Wizard Video

1981 - ????
Los Angeles, CA
106 Releases in Db


Release Year

History and Information

History / Information

Created by Charles Band, the founder of VHS giant Media Home Entertainment, the company began around 1981 and distributed a wide variety of cult films. These including many Italian horror classics and sex comedies, but they're most successful releases were those licensed from New Line Cinema. Several of these titles included the Texas Chainsaw Massacre, Female Trouble and Pink Flamingos. Immediately after its success with it's new lineup (Most of that success is attributed to TCM), Band thought he could turn an extra profit by taking advantage of the popularity of the Atari System. He released two Atari games, Halloween, and the Texas Chainsaw Massacre. The games were widely criticized for their violence and would find little profit, as they were hidden behind store counters. Projects for future games such as Flesh Gordon were halted.

Around 1984, they began to release their movie titles in the big box format, about the same time Continental Video began doing it. With the success of the new display box, they would go back into their archives and redistribute films they had previously released in the slipcase into the new big boxes. Films such as "I Spit on Your Grave" and "The Boogey Man" were given the big box treatment. Other films such as "The Harrad Experiment" and "Astro Zombies" were even renamed specifically for their new releases.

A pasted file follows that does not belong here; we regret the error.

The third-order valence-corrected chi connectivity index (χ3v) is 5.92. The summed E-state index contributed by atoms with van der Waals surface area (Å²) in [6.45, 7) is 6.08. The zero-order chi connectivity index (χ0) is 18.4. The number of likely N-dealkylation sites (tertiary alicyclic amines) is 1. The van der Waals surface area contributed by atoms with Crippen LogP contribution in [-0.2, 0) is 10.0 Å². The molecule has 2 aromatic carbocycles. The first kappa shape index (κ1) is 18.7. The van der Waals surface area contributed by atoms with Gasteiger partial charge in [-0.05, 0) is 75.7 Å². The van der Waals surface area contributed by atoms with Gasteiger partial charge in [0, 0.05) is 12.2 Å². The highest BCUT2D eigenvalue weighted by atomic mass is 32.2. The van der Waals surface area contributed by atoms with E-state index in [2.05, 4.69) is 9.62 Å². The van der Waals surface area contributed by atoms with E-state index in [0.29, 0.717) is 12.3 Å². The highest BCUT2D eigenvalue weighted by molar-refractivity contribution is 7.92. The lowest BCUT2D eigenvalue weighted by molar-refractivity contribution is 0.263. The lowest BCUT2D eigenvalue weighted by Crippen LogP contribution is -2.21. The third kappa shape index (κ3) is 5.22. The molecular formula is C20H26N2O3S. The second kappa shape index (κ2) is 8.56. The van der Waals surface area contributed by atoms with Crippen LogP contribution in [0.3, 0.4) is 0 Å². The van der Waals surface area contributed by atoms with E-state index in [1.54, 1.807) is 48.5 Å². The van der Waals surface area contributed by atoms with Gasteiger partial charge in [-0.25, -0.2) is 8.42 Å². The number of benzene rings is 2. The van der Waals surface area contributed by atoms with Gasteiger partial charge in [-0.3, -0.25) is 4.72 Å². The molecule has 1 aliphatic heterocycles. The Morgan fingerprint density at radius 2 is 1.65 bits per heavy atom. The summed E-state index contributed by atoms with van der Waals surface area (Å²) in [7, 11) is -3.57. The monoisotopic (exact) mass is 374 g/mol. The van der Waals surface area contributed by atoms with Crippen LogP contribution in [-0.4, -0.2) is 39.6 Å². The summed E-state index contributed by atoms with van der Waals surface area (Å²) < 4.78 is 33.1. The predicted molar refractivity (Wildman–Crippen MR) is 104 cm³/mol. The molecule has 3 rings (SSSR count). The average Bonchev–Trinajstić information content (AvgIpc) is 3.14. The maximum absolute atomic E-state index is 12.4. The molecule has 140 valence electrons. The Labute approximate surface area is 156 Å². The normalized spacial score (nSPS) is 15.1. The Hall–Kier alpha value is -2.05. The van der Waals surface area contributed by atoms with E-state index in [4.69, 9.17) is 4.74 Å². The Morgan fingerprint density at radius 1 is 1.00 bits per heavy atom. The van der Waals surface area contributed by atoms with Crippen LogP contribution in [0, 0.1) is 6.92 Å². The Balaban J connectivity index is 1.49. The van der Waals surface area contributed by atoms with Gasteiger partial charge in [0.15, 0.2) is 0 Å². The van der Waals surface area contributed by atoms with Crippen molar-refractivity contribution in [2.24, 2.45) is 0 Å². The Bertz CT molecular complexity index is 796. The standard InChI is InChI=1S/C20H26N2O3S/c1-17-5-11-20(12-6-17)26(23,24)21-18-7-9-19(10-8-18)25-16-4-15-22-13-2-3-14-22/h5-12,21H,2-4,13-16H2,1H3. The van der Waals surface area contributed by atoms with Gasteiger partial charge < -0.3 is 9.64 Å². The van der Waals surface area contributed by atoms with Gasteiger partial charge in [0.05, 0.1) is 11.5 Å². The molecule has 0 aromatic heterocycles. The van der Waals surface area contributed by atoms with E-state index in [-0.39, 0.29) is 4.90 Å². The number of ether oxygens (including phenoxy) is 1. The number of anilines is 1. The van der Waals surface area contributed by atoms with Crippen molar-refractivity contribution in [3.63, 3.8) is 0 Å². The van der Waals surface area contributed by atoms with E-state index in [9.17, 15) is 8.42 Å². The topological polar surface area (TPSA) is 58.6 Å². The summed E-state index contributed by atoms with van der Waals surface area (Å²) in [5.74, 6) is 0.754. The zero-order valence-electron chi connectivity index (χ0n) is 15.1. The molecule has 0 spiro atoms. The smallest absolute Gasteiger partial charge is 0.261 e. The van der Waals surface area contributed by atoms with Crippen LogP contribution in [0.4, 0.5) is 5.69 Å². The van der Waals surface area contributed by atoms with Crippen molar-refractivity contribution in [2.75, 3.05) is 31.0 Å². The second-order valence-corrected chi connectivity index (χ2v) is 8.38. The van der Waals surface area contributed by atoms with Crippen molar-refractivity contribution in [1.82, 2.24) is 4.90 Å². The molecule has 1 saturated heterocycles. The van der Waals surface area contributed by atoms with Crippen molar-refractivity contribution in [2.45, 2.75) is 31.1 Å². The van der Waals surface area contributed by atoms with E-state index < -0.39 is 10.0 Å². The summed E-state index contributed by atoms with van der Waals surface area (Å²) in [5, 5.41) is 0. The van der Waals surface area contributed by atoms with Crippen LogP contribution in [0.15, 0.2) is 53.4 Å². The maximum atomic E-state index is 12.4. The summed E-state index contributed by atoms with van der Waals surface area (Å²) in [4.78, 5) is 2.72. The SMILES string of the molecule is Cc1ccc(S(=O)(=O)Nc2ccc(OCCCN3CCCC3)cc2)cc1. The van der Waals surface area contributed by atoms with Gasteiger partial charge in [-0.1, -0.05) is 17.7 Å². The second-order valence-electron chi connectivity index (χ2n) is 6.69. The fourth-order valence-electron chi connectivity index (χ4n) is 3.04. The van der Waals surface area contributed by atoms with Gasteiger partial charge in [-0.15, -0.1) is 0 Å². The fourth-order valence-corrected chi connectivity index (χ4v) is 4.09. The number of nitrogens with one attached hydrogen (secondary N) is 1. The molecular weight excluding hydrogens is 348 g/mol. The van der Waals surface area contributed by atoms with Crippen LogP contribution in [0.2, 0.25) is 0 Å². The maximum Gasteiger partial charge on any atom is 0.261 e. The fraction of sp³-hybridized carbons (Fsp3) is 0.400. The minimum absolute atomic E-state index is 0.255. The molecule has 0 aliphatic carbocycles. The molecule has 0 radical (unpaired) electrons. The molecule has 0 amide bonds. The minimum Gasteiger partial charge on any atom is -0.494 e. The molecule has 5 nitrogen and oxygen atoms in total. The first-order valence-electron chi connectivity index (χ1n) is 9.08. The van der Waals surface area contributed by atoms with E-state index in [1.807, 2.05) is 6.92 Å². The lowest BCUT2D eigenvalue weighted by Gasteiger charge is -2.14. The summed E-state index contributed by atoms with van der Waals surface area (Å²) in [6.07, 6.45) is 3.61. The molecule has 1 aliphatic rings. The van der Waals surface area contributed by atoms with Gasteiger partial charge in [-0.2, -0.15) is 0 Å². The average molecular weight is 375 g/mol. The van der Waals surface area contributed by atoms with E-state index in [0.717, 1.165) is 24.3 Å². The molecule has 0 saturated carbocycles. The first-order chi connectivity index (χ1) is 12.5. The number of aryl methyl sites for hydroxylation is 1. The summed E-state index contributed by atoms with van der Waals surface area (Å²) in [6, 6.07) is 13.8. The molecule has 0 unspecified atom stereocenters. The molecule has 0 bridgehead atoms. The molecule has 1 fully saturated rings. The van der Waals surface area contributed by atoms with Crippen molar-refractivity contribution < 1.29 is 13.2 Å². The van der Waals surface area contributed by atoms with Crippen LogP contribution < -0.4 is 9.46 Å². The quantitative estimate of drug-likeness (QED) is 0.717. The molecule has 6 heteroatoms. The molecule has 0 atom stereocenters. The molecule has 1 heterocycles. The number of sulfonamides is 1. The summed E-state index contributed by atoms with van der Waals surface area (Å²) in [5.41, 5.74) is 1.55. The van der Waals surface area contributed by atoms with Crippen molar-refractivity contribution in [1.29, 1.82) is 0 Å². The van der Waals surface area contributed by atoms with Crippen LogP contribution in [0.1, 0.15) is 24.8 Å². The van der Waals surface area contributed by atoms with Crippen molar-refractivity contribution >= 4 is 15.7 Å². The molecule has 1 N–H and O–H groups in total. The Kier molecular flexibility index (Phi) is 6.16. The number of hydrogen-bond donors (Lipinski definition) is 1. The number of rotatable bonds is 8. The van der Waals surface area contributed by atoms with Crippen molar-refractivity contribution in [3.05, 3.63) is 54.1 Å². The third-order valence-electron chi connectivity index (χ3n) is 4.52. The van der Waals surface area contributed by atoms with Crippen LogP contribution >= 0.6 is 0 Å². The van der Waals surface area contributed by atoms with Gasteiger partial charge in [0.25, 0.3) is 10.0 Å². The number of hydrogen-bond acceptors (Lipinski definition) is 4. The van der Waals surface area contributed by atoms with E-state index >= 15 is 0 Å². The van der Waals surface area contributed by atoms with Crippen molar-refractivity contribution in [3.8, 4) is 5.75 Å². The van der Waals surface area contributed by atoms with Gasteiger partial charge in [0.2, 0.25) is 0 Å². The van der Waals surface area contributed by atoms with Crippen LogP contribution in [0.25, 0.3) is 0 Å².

Wizard Video began to decline around 1986, when the quality of their big boxes diminished (as with Dreamaniac and Headless Eyes). They would eventually fall back to their roots by distributing in slipcases as with Psychos in Love, Mutant Hunt, and Robot Holocaust. Wizard Video wouldn't resurface until it took a stab at the new digital age with a DVD release of Skinned Alive, and then several years later, the Intruder.

Their trademarks are their provocative artwork and big box releases. Each Wizard Video release has a unique catalog number on it's spine. Although their most common format was VHS, they would dabble in others. They had released titles across 5 formats: VHS, Beta, CED, laserdisc and Atari Games. Wizard was also associated with Cult Video and Force Video.

In 2013, Charles Band re-releases the popular horror big boxes with the pretense that they're the original unused boxes. Videos online have since debunked this.


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